Beauty may be in the eye of the beholder, but it seems architectural historians alone find reason to swoon over the massive William G. Stratton Building, located directly west of the Capitol.
Lawmakers and state workers whose offices are in the Stratton have long complained that the '50s-era building is outdated and inefficient, blocks views of the Capitol, and is aesthetically offensive.
"I think it's uglier than ugly," says state Rep. Rich Brauer, R-Petersburg, whose district borders the Capitol complex.
On May 30 the Illinois House passed a resolution that opens the door to the building's demise.
The resolution cited the discovery of asbestos and lead paint in the building's floor tiles and ceiling pipes. It also referred to a 2001 recommendation from a Regional/Urban Design Assistance Team to demolish the Stratton as a way to beautify downtown.
The Stratton's eight floors and nearly 450,000 square feet provide office space to some 900 employees. State representatives, legislative staffers, and the lieutenant governor all work at the Stratton. The Department of Central Management Services, the Public Building Commission, and the Property Tax Appeals Board are among the many state agencies based there.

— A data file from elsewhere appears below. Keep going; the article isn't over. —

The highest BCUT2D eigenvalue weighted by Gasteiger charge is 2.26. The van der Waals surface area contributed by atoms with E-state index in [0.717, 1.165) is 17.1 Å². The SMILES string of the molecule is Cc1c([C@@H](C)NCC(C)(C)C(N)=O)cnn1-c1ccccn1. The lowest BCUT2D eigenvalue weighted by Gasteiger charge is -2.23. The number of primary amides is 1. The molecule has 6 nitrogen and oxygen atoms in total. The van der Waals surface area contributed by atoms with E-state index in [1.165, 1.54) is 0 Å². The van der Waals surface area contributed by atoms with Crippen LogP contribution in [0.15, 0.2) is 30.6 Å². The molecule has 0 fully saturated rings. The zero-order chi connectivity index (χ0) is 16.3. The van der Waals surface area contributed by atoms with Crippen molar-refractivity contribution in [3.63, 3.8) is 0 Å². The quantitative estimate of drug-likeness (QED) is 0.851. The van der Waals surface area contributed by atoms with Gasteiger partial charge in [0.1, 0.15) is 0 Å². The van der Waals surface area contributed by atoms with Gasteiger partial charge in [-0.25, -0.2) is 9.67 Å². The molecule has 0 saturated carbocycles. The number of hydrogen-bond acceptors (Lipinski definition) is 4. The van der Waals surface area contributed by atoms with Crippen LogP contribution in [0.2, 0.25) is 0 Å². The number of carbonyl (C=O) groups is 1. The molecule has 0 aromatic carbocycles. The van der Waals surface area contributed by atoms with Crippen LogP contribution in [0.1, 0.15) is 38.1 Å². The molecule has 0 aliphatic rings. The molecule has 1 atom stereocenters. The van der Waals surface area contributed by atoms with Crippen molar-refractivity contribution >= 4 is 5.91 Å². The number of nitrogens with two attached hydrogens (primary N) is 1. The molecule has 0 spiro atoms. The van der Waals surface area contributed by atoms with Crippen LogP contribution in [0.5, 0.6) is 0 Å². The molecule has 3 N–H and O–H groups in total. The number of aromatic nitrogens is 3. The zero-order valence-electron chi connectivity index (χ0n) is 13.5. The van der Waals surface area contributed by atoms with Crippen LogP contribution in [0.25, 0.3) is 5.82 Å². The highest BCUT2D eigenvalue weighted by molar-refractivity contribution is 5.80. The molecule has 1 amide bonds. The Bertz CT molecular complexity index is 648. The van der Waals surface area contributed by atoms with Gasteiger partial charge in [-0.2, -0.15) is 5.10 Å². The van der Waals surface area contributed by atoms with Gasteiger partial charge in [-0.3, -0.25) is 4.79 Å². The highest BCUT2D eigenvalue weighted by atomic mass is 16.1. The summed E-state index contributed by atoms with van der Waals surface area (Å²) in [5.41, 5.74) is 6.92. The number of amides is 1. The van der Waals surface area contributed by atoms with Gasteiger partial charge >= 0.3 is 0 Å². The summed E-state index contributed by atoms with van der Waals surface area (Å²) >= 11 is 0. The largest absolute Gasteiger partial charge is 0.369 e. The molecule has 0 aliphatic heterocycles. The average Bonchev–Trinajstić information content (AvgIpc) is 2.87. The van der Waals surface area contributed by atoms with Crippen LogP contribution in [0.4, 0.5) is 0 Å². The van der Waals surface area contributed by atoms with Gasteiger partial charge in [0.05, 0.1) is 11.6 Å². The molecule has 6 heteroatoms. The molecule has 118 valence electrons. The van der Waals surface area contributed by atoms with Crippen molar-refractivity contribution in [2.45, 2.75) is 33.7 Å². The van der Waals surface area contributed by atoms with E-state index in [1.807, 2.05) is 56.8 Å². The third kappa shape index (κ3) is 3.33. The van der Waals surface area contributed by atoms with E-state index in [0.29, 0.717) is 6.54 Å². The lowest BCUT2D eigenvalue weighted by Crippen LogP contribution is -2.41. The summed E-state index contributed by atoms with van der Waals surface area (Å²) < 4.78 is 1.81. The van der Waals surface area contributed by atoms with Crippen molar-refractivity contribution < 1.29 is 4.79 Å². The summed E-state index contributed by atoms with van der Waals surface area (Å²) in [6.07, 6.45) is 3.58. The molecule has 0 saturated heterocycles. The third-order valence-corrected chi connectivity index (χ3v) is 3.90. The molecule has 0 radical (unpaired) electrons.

Some with offices at the Stratton bellyache about its poor ventilation and lack of electrical outlets. Brauer notes that one of his legislative aides "has a power strip plugged into another power strip."
Despite the lengthy list of grievances, Steve Brown, a spokesman for House Speaker Michael Madigan, says the state is too financially strapped to take action. A rehabilitation of the Stratton would reportedly cost some $75 million; replacing the building could cost twice that amount.
"It's likely that until the state's fiscal condition improves nothing will happen," Brown says.
Although that may cause state workers to grumble, preservationists are pleased.
The Landmarks Preservation Council of Illinois this year considered nominating the Stratton to its annual 10 most endangered historic places list.
Whereas Madigan once derided the Stratton as "Stalinesque," LPCI lauds it as a "pristine representation of 1950s office buildings," with its granite exterior and marble interior still intact.
"It looks like Doris Day could walk out the front door wearing her pillbox hat," says LPCI director of advocacy Lisa DiChiera.
She says the group opposes demolition of the Stratton, and is heartened that the state's hands are tied.
The Stratton will celebrate the 50th anniversary of its opening in 2006, DiChiera notes, enabling the group to nominate the building to the National Register of Historic Places.
"We need to help people understand why it's so unique."